Step 2: Bleed your Radiator Valves
You could just bleed the radiators which have cold spots but it’s probably best to run through all of them and bleed each one, to ensure you remove all trapped air.
Grab a radiator key and an old towel and go through each radiator in the house. Simply insert the key and turn anti-clockwise until you hear a hiss. Allow the air to escape and then re-tighten the valve. Don’t overtighten, just nip it up again.
- Turn key anti-clockwise a small amount (do not fully open)
- Allow air to escape
- Catch any leaking water with the towel
- Re-tighten once all air has escaped
Move through the house, doing the same thing on each and every radiator until they are all bled.
Step 3: Open up all Radiator Valves / TRVs
Most properties will have TRVs – Thermostatic Radiator Valves. On the other side of the radiator, opposite to the valve shown in Step 2, will be another type of valve. This is the thermostat valve which controls how how your radiator gets.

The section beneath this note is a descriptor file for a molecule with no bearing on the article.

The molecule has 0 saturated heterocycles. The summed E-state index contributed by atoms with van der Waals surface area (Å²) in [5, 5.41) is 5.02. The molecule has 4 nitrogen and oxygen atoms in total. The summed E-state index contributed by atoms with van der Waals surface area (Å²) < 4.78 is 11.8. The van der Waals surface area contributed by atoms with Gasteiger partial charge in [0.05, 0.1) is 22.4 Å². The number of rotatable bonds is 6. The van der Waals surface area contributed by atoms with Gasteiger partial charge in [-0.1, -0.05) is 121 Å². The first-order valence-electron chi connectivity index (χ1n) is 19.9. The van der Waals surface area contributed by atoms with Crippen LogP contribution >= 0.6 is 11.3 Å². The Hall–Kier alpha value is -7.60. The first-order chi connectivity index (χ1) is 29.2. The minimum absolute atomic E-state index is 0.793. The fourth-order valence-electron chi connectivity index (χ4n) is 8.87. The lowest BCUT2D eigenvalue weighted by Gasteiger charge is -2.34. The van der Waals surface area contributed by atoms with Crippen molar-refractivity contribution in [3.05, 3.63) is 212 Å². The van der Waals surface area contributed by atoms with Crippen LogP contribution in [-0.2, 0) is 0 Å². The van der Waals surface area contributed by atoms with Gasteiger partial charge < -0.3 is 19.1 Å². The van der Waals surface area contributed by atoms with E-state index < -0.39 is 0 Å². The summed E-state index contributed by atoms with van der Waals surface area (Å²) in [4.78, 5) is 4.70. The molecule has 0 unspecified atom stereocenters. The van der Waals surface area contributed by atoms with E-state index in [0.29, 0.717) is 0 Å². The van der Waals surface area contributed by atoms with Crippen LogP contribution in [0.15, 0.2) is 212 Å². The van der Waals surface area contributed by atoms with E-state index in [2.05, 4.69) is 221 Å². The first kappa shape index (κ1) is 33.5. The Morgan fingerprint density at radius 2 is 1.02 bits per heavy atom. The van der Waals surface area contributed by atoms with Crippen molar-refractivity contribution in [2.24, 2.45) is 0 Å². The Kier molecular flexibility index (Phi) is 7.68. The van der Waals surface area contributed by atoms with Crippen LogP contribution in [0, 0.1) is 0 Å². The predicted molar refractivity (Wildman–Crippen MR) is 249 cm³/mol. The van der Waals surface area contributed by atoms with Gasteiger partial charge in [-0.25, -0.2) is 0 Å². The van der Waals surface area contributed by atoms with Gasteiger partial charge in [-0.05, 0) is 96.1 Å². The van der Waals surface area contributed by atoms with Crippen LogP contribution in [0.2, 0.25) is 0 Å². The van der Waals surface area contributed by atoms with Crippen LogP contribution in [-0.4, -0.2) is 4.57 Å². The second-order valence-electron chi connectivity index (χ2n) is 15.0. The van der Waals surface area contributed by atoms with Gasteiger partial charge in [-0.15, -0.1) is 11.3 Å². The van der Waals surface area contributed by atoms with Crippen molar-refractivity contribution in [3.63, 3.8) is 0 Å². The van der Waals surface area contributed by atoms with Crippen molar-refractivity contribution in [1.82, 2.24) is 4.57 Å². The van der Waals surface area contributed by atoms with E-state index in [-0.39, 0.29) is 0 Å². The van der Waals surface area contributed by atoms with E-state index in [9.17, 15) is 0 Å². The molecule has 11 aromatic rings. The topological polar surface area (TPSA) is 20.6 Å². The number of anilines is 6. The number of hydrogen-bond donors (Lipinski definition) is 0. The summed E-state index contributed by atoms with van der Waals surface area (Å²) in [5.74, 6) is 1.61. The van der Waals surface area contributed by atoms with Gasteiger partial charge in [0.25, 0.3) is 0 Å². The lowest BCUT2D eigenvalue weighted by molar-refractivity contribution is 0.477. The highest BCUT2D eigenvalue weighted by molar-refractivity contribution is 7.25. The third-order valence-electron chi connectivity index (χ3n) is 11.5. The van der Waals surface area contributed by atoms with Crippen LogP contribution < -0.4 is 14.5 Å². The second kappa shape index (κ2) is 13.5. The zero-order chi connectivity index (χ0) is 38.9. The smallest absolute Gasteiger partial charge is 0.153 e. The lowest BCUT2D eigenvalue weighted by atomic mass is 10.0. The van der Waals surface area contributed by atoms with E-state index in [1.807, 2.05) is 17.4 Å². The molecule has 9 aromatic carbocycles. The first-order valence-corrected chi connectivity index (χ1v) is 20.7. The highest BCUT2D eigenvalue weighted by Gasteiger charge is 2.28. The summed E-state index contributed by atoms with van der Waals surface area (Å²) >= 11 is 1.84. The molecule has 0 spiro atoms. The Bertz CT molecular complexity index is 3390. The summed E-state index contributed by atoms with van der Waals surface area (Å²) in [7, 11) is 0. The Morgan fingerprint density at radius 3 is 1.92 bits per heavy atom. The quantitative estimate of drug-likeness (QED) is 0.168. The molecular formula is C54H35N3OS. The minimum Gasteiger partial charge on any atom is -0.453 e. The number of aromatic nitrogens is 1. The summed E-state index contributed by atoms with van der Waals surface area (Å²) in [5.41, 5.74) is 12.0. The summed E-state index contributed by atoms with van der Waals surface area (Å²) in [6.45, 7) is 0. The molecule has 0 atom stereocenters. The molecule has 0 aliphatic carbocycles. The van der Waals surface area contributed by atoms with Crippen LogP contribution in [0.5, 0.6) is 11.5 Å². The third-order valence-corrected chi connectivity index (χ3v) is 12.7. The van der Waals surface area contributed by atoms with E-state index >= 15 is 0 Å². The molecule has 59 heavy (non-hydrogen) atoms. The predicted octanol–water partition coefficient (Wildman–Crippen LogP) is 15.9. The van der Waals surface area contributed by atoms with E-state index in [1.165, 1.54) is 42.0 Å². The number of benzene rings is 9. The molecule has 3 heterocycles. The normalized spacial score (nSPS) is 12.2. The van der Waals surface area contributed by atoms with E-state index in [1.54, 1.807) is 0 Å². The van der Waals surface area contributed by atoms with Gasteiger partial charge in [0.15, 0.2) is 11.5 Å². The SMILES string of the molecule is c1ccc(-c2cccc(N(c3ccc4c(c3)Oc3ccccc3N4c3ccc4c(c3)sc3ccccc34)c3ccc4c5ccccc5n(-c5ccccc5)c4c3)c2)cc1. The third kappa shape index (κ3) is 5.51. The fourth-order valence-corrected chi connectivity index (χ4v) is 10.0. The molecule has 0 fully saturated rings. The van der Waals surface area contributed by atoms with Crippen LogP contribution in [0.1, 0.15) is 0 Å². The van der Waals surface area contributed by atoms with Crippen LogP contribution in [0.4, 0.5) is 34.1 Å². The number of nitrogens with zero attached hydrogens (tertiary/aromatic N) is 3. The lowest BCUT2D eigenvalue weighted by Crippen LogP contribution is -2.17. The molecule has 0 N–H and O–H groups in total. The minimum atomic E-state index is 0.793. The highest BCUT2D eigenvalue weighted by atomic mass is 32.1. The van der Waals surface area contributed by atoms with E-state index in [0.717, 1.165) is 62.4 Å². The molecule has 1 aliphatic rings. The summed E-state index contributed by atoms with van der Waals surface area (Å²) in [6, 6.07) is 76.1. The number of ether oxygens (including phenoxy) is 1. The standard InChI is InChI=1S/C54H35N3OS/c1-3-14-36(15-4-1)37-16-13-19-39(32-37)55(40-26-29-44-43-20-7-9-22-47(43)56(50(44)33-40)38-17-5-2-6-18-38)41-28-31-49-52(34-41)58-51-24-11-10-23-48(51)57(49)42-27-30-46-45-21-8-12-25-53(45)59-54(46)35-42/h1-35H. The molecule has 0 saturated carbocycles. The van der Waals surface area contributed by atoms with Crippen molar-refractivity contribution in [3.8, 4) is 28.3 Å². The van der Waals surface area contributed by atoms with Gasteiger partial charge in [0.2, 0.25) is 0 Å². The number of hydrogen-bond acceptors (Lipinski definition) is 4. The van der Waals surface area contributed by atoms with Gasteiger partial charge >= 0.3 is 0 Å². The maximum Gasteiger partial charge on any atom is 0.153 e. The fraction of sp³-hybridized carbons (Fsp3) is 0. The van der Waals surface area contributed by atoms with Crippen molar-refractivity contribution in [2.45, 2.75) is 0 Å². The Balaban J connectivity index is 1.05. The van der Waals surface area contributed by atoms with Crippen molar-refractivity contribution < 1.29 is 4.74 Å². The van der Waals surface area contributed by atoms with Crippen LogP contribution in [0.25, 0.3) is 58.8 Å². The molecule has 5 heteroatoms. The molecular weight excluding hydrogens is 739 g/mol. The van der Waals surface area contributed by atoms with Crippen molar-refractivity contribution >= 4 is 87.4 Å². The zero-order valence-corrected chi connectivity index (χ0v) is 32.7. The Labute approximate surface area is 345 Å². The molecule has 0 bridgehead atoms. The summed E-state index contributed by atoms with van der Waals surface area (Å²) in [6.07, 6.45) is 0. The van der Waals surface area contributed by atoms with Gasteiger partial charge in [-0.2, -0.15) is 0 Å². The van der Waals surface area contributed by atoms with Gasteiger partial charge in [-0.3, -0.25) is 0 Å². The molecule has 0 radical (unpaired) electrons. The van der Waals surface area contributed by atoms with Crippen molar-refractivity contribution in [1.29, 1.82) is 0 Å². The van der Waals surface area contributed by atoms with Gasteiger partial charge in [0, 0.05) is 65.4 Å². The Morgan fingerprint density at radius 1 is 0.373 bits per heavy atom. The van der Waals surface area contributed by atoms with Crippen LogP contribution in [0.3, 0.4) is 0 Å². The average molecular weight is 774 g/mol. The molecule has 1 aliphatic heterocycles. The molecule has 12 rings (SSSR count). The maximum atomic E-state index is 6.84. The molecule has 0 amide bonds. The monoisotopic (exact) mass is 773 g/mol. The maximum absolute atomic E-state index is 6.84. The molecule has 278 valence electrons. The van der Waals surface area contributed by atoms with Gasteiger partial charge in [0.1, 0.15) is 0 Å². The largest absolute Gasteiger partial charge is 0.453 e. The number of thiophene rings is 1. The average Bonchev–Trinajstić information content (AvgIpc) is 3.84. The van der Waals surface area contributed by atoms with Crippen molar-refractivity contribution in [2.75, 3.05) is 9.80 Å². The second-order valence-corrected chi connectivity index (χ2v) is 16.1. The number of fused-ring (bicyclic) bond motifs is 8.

- Open this valve up fully to it’s maximum setting by rotating it anti-clockwise
- Do this for ALL radiators in the house
- Read the step 4 before you start, as the valve opposite end also needs adjusting
Step 4 – Turn OFF Radiator
On the other side of your radiator is a valve, which often has a blank cover. See the example below. The ‘lock shield’ cover is often a push on style cap. It may work to turn the valve on and off, but quite often these are broken and a spanner is needed to turn the water flow up and down.
- Rotate this valve clockwise fully until it doesn’t turn any more. This is OFF
- Then rotate it anti-clockwise half a turn to open it a little
- Do this on every radiator in the house
Step 5 – Check how your system heats up
Turn the boiler on and set the thermostat back to normal heat setting. Once the boiler kicks in and starts heating, make a note of which radiators heat up.
Radiators nearest to the boiler will often get hot first.
- Make a list of radiators in your home in order of heat – (Warmest First and Coolest Last)